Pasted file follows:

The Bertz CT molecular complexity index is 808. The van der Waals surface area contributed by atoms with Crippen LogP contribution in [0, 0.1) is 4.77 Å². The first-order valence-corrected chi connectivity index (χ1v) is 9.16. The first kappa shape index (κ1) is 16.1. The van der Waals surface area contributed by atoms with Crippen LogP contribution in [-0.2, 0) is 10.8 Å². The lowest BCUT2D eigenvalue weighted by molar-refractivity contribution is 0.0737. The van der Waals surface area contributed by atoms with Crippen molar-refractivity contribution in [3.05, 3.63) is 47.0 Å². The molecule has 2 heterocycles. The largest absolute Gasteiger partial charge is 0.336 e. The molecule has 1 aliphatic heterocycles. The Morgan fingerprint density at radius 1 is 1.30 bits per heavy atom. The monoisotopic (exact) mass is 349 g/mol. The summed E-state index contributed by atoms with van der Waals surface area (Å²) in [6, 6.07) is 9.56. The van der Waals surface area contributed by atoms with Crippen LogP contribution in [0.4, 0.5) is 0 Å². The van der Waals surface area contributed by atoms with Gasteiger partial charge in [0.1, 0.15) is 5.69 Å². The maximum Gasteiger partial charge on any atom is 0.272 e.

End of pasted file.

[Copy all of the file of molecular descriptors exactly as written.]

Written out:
The Bertz CT molecular complexity index is 808. The van der Waals surface area contributed by atoms with Crippen LogP contribution in [0, 0.1) is 4.77 Å². The first-order valence-corrected chi connectivity index (χ1v) is 9.16. The first kappa shape index (κ1) is 16.1. The van der Waals surface area contributed by atoms with Crippen LogP contribution in [-0.2, 0) is 10.8 Å². The lowest BCUT2D eigenvalue weighted by molar-refractivity contribution is 0.0737. The van der Waals surface area contributed by atoms with Crippen molar-refractivity contribution in [3.05, 3.63) is 47.0 Å². The molecule has 2 heterocycles. The largest absolute Gasteiger partial charge is 0.336 e. The molecule has 1 aliphatic heterocycles. The Morgan fingerprint density at radius 1 is 1.30 bits per heavy atom. The monoisotopic (exact) mass is 349 g/mol. The summed E-state index contributed by atoms with van der Waals surface area (Å²) in [6, 6.07) is 9.56. The van der Waals surface area contributed by atoms with Crippen LogP contribution in [0.4, 0.5) is 0 Å². The van der Waals surface area contributed by atoms with Gasteiger partial charge in [0.1, 0.15) is 5.69 Å². The maximum Gasteiger partial charge on any atom is 0.272 e.